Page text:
Car Batteries: More Than Just Wet Lead

Working on car electrical systems used to be easy. The battery simply provided power for the car’s starter motor when starting or to run the small number of accessories when the engine wasn’t running. The rest of the time, the alternator charged the battery and provided power for the rest of the vehicle and the ignition system. While very early cars didn’t have batteries, and some old cars had 6 V positive ground systems, most of us have lived our entire lives where car batteries come in several sizes (controlled by Battery Council International) and cars have a 12 V, negative ground system.

Times have changed. Cars don’t have distributors anymore, they have computers. They also have lots of gadgets from GPS to backup cameras and cellphone chargers. Batteries have had to get beefier and the modern trend is to also require less maintenance So, today, you’ll find that there isn’t just one kind of car battery. But how do these other batteries work and what was wrong with the good old lead acid wet cell?

For the purposes of this post, I’m not talking about electric car batteries which is a whole different topic — and most of them have a regular car battery, too.

In the Realm of the Practical

A 6-cell lead acid battery. CC BY SA 3.0 by [Genetics4good]
Back to reality, you don’t need to pay $800 for a car battery, but there are a number of choices. The traditional battery we all grew up with is a flooded-cell lead-acid battery. These batteries have a number of desirable characteristics. They stay charged for a long time. They can handle large surges like the ones that occur when you crank the starter motor. They can survive being lightly discharged and recharged many times. In fact, most of these batteries don’t like being totally discharged and recharged.

These batteries are simple enough. Each cell has a grid with a lead-based alloy for the cathodes and lead oxide anodes sitting in sulfuric acid. A typical battery has six cells to get to 12.6V, and there was a cap that allowed the user to add water — preferably, distilled water — when needed and also would vent out hydrogen gas generated during charging.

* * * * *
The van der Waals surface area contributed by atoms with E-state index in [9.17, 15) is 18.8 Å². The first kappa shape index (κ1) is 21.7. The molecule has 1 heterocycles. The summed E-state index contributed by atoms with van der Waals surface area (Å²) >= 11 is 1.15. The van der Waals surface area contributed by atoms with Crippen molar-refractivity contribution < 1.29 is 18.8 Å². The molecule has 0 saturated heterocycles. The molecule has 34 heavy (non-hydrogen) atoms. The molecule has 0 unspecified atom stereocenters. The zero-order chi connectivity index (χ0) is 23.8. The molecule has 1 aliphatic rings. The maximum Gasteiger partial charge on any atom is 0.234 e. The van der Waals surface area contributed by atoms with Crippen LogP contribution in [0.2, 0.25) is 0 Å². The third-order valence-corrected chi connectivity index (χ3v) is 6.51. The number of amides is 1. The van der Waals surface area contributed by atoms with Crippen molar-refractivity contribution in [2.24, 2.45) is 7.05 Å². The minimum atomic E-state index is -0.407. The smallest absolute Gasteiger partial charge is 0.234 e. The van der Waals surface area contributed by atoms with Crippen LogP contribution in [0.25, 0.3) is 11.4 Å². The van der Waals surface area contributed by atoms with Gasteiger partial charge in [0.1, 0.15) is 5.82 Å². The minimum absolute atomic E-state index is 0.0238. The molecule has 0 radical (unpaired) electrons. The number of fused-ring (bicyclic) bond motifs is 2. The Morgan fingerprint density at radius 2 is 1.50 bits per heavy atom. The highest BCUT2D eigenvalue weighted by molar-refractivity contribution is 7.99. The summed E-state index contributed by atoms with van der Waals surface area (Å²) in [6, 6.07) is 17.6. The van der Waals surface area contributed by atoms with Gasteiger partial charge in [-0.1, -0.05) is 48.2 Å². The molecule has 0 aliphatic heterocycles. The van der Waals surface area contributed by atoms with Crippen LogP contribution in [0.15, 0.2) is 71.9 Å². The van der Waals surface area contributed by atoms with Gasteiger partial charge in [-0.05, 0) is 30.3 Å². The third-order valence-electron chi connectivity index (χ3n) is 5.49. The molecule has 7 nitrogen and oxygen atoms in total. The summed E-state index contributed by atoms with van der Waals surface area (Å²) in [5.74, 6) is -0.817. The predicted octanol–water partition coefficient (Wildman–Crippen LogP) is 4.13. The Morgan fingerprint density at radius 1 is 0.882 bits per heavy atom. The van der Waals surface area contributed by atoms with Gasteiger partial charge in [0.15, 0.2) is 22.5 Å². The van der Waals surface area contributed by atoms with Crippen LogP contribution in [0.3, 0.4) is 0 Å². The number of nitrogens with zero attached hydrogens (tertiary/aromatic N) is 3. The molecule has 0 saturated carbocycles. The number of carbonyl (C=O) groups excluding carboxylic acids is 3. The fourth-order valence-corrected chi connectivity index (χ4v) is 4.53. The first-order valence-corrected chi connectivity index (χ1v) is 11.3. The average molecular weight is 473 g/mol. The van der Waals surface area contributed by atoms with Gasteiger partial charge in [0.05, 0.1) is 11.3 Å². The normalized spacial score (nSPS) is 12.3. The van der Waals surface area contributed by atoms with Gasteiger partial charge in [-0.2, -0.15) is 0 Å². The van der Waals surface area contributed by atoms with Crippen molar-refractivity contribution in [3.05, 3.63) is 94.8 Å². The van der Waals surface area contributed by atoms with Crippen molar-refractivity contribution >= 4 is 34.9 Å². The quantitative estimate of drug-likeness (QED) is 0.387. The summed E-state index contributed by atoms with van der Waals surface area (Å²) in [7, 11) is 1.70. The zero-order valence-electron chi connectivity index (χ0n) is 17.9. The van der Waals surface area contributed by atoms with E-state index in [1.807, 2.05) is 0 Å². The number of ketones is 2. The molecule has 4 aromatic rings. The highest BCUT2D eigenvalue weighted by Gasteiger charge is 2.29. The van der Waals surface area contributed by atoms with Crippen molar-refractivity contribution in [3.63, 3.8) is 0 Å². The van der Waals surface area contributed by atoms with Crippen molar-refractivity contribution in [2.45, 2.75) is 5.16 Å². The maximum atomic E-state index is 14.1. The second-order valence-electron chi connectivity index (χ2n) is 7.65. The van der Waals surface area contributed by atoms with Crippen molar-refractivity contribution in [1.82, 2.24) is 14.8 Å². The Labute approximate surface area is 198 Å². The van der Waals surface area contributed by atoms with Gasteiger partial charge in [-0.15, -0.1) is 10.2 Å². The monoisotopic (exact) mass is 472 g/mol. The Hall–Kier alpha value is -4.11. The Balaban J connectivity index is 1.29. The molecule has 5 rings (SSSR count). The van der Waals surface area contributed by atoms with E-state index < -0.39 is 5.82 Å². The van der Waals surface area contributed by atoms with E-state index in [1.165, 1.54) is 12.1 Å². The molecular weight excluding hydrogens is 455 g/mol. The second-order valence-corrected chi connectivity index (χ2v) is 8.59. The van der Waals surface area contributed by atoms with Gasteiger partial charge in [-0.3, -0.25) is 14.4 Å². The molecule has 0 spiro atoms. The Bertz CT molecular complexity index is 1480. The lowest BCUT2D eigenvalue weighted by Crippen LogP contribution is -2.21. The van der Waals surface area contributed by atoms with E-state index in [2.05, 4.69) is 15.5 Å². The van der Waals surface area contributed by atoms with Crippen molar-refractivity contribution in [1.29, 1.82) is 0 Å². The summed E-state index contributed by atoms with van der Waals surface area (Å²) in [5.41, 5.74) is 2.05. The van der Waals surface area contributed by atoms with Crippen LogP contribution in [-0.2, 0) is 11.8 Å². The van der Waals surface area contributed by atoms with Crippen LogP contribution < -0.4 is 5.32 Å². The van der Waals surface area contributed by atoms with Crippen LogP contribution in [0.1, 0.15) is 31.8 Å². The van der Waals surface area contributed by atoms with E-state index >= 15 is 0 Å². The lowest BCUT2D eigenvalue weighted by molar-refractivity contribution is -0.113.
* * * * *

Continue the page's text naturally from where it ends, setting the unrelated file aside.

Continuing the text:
Evaporation and Shedding

The scourge of all this is evaporation of the electrolyte battery. With old batteries, you could actually spill the contents. Battery operation also removes water. Heat can evaporate liquid. Less liquid means less surface area exposed to electrolyte which reduces the battery’s capabilities. It also can lead to sulfation, where the electrodes are coated with lead sulfate which weakens the battery and requires careful recharging.

However, the primary wear on this type of battery is how part of the material sheds lead sulfate during operation, which sinks to the bottom of the battery.  Deep cycle batteries will have thicker plates and more room at the bottom for waste to accumulate. Eventually, if enough waste material accumulates at the bottom, the battery will fail.


In the day when you had to check the water in the battery like checking the air in tires, there were additives like VX-6 that you could dump into the battery cells that used cadmium sulfate to prevent sulfation. At least, that was the claim that some disputed.

But clearly, you would like to have a battery that lasts forever and doesn’t require any maintenance. You can’t have everything, of course, but you can try. New alloys reduced the amount of water decomposed, so batteries can have enough liquid in them to last over their useful service life. That’s why most batteries today are sealed and only have vents for gas to escape during charging.

Enhanced flooded batteries were another innovation and managed to largely supplant conventional batteries. These use a polymer separator that is porous to electrolyte but prevents the plates from shorting together. These batteries last much longer than conventional batteries and have far greater tolerance to deep discharge.

Glass Tacks

AGM battery opened up. CC BY SA 3.0 by [Bullenwächter]
The major battery today, however, is the AGM or absorbent glass mat battery. These are also known as valve-regulated lead-acid or VRLA batteries or sealed lead-acid batteries. Technically, VRLA or sealed lead acid can also refer to gel cells, but in automotive applications, you usually see AGM batteries due to the fast charging and long service life they provide.

The key innovation to AGM batteries is that the electrolyte isn’t a liquid. Instead, it is held in a fiberglass mat woven from very thin glass fibers. During manufacturing, the mats are soaked in acid, wrung out to remove excess liquid, and then installed in the battery where they keep sufficient acid in contact with the electrodes for the life of the battery.

AGM batteries require little maintenance and, unlike liquid batteries, can operate in any orientation. This is especially important in all-terrain vehicles and motorcycles where the battery may be tipped or flipped. They also emit less hydrogen gas which makes them safer.  They do not require any periodic maintenance, but they may or may not last longer than a properly maintained conventional battery. Note, though, that if you don’t maintain the normal battery properly, all bets are off. Then again, overcharging is harder on AGMs.